One to watch. We don't have a problem with financial services per se, but taking a particular interest in financial services exports are an instant warning of potential tax haven activity.

The story goes on with weasel-worded quotes such as this one:
"While New Zealand is NOT an offshore haven, it is nonetheless recognised among informed practitioners as a first rate jurisdiction for certain financial structures. It provides all the advantages of traditional 'offshore' financial centres, but is regarded as a true 'onshore' financial centre which is NOT blacklisted by any jurisdiction or authority in the world."
(To summarise this statement, in less than a line: "New Zealand is NOT a tax haven . . . . but it IS a tax haven!" Or, as the Herald story puts it: A rose by any other name) It is also saying that they are not blacklisted, so everything is hunky dory!

The correct response to this is that the international standards and processes for white-listing tax havens are a disgrace. Note that when G20 leaders in April 2009 vowed that 'the era of banking secrecy is over" and mandated the OECD to crack down on tax haven secrecy via its blacklist system, it turns out that the OECD blacklist used was completely empty in the grand total of . . . . . wait for it . . . . drumroll . . . . five days. Yes, that's days. The whole process is a joke (read all about that here: we have documented the flaws in this process in exhaustive detail). Here is a more honest appraisal, from an offshore practitioner:
"Many low tax jurisdictions are blacklisted by OECD nations, who have implemented a wide range of regimes, rules and other measures aiming to prevent citizens from using them. As a result of this attitude, many practitioners and wealth holders are looking at other jurisdictions, with less scrutiny attached. One such country is the Southern Pacific nation of New Zealand."
 Yes indeed. The real story here is that New Zealand is a particularly dirty tax haven - but everyone thinks it is clean, so it has escaped the blacklist.  And guess what opinion comes spewing out of Geoff Nightingale, a partner in PWC - a global multinational that has played almost a greater role than any other in promoting, supporting, protecting and whitewashing the global offshore system? Well, consider this:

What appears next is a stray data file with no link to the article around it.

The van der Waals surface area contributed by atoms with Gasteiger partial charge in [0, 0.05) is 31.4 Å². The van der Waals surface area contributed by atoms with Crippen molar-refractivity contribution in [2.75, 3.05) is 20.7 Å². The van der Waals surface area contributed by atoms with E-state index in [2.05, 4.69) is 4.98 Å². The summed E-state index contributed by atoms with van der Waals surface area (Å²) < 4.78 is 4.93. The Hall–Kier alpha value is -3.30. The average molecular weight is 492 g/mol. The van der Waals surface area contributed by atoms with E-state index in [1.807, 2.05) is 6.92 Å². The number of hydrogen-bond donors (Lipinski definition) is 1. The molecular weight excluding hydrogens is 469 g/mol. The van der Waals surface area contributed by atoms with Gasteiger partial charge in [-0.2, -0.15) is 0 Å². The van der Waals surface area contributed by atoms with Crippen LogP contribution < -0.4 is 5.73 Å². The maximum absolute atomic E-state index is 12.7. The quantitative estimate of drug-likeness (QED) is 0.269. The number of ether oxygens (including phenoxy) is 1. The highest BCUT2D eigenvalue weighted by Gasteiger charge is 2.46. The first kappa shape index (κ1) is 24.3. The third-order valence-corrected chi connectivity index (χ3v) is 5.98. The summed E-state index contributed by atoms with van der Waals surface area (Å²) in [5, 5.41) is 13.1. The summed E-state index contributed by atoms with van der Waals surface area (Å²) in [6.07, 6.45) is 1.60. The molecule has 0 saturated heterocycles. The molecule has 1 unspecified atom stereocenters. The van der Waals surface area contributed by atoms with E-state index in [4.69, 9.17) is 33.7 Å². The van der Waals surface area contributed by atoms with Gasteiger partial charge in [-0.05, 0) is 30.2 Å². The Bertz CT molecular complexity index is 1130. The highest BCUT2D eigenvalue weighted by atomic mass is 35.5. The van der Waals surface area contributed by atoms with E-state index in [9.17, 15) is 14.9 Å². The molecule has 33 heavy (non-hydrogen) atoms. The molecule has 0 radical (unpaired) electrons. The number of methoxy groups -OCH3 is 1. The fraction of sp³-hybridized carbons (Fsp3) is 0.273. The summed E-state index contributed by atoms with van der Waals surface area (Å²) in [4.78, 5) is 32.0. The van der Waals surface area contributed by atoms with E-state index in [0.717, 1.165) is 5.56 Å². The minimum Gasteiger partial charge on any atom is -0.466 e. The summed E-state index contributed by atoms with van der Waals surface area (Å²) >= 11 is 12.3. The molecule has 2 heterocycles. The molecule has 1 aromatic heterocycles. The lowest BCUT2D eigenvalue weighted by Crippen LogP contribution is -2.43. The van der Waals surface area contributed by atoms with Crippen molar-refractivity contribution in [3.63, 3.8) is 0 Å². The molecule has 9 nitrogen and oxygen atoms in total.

"If someone in Mexico uses New Zealand as a tax haven, they are breaking Mexico's laws. So what degree of care does New Zealand have as an international citizen? We can't be the tax police for the world." Rather than shut down foreign trusts, Nightingale argues New Zealand does enough to meet its international responsibilities through its disclosure arrangements."
What this PWC partner is saying, in essence, is that if a murderous Mexican drugs smuggler wants to use New Zealand as a base for stashing his or her illicit wealth - then that would be OK with him. (He would of course deny that particular drugs-related meaning, but this example does accurately reflect that statement.)  And the Herald has more:
"The actual information Inland Revenue collects about foreign trusts is scant. All that is required on the IRD disclosure form is the name of the foreign trust - or, if no name is available, some other identifying particular - plus contact information for the New Zealand-based trustee. No information about the settlor or the beneficiaries is gathered - the only exception being a question asking whether the settlor is a resident of Australia."
This is very ugly indeed, and, at least on this evidence, it is hard to know if or how New Zealand trustees will even start to screen out money that is tax evading, or worse. Back to the Herald:
"Secrecy, subterfuge or turning a blind eye? The big picture issue with New Zealand's foreign trusts is that nobody really knows what they represent. Inland Revenue knows there are 7586 active trust registered, and of those 126 have declared Australian settlors. But it doesn't know much else - certainly not the scale of the wealth the trusts contain."
Time for sunlight to start to pierce this very, very dark and noxious black hole of global finance.  TJN will be including New Zealand in the 2013 version of the Financial Secrecy Index.  On the basis of what we already know about New Zealand's trust laws and international treaty network for tax information exchange, we are not anticipating a rosy assessment.